April 2024 Update on Autism and ADHD Assessment Pathway

We’ve been busy behind the scenes here at the YDRF ND subgroup but have had numerous bouts of burnout and exhaustion since our last blog post. There has been only two of us for some time, though we have recently been joined by a new third member which has really helped. If you would be interested in getting involved, please get in touch with us at nd@ydrf.org.uk

We’ve experienced the one year anniversary of the pilot project and our struggle against it in March. It’s been a very long year but onwards we trundle!

There’s quite a bit to catch up on, so feel free to break up your reading into short bursts.

YDRF Focus Group March 2024

We held a focus group for the ICB with regard to the autism and ADHD pathway. It was a nurturing and validating experience for those who got involved. Ali Spaul was our wonderful artist who developed our illustrated minutes showing not just the complaints about the current situation but our collective hopeful vision for the future.

*We are working on an audio description of this image and will put it here once completed.

The Retreat Release of Post-Diagnostic Packs for Autism and ADHD

In a display of solidarity with all those who are unable to access assessment and diagnosis, the Retreat have released their support packs which they usually give people after their diagnosis. So, if you are self-identifying and/or unable to access assessment, these packs might be helpful for you.

Autism Post-Diagnostic Pack

Autism Retreat Post-Diagnostic Support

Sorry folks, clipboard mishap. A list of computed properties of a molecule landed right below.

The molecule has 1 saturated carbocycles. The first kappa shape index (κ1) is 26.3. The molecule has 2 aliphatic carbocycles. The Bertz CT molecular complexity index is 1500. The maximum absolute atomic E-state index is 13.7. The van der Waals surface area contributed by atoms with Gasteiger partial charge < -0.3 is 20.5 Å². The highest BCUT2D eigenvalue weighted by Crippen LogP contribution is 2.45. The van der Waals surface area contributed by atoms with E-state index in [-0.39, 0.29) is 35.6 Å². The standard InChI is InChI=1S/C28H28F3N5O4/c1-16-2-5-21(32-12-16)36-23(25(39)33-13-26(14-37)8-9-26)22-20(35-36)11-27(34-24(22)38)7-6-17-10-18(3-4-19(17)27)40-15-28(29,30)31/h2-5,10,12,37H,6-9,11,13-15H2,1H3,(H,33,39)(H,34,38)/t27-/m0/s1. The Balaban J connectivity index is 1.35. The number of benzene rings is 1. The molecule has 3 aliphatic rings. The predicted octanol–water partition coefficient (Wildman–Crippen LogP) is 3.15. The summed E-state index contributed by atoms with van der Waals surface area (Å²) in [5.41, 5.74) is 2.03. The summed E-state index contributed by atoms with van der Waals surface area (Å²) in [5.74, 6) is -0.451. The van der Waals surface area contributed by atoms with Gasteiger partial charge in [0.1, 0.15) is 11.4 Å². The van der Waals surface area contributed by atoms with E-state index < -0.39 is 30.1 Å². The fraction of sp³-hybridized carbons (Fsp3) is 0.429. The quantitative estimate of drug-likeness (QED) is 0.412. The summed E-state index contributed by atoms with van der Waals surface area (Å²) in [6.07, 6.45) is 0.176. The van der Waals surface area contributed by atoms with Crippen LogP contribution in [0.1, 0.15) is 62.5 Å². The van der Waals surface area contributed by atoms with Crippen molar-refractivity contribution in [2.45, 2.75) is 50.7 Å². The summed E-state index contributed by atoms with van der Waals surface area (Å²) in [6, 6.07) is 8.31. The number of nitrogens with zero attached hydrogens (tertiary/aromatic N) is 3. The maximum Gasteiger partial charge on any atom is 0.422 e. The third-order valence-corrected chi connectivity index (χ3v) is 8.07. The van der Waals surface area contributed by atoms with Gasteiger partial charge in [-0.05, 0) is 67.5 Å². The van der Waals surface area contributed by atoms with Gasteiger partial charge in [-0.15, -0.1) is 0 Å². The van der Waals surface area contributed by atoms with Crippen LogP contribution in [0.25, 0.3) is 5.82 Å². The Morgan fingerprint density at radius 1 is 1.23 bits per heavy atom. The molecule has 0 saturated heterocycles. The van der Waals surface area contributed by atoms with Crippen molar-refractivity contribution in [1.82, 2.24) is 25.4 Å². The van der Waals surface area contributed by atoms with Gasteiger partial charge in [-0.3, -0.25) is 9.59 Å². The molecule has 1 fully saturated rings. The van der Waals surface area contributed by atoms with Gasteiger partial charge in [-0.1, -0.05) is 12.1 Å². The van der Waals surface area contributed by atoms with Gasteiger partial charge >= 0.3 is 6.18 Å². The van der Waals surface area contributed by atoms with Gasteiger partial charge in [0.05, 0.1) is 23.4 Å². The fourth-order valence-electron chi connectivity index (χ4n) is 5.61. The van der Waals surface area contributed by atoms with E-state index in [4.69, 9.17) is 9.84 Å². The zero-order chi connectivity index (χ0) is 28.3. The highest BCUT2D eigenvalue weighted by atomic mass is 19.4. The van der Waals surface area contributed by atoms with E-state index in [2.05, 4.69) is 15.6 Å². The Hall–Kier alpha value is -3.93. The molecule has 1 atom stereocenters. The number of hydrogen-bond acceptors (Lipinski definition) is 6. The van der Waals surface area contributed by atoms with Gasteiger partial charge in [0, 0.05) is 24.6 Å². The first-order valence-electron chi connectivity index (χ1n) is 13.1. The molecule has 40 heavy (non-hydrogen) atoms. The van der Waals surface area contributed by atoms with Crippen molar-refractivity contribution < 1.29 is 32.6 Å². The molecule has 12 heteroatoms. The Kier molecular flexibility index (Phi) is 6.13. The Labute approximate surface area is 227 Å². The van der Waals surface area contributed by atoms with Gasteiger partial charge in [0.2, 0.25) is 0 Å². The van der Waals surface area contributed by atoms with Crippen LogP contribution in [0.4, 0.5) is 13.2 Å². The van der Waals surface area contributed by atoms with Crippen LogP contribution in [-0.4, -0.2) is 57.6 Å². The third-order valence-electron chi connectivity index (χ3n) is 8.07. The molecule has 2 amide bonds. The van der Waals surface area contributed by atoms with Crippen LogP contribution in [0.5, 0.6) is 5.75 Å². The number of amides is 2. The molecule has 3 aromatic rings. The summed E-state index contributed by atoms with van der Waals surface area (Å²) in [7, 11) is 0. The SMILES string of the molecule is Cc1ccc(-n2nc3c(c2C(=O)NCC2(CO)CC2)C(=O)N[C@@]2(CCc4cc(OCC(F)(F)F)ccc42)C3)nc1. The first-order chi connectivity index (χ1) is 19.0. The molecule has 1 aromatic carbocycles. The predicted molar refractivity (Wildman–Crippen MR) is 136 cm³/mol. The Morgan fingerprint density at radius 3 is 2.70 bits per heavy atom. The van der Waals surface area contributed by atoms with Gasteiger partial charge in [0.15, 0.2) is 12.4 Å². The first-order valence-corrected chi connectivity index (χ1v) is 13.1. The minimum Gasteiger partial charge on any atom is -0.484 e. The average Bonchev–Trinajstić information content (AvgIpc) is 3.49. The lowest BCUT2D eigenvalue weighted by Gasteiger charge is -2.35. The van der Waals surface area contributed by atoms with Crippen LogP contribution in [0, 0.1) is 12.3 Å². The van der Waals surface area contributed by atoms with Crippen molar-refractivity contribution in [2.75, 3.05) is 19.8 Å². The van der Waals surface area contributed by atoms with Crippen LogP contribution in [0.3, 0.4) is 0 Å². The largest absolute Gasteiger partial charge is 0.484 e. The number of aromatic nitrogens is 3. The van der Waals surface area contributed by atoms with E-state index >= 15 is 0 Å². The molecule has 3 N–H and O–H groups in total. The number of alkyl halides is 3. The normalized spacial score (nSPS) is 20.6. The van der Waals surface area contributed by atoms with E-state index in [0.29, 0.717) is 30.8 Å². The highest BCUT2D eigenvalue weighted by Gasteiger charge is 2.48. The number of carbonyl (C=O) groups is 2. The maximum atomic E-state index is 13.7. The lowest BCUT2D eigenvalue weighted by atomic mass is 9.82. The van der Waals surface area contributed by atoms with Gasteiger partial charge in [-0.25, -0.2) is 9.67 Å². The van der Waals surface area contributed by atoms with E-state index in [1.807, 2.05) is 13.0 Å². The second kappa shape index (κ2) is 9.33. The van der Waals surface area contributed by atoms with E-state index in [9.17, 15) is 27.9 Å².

ADHD Post-Diagnostic Pack 1 of 4

ADHD Post-Diagnostic Pack 2 of 4

ADHD Post-Diagnostic Pack 3 of 4

ADHD Post-Diagnostic Pack 4 of 4

YDRF Meeting with ICB and Retreat March 2024

The ICB hosted our second meeting in West Offices and we invited the Retreat to be involved in the discussion to ensure transparency and clarity. The minutes were taken by the ICB but have not yet been sent through.

We fed back community voices from our focus group and spent time explaining our significant concerns and frustrations around the Do It Profiler tool.

The ICB informed us of their proposed pathway for the end of the pilot. It is sadly very similar to what is currently happening.

The ICB proposal – do remember that none of this has been formally decided yet:

Referrals will be made by GPs and mental health teams based on very narrow criteria (as is the case currently). People who do not meet these criteria will be provided with access to the Do It Profiler and added to the ‘waiting list’ or they will be able to add their names to the ‘waiting list’ without completing the tool. There will be support to complete the Do It Profiler by a team within the NHS for those who are digitally excluded or struggle with forms. If people deteriorate sufficiently that they meet the criteria, they can return to their GPs who can then refer them.

There is currently no capacity in the system to even consider the people waiting on this list (waiting list 3 in our flow chart). The ICB’s argument is that by having this list in place, commissioners can make informed calculations on what funding would be required to meet the actual need in the area. If people were turned away or the pathway closed, the level of need would be hidden. Because of this list, they say they can campaign for funding to meet this need in the future.

The Retreat cannot hold the whole waiting list as they fear CQC would investigate them due to its length and potentially close them down. [This is a risk, but not very likely given the national picture]. The ICB is aiming to protect the Retreat by holding the list themselves ‘until resources become available’.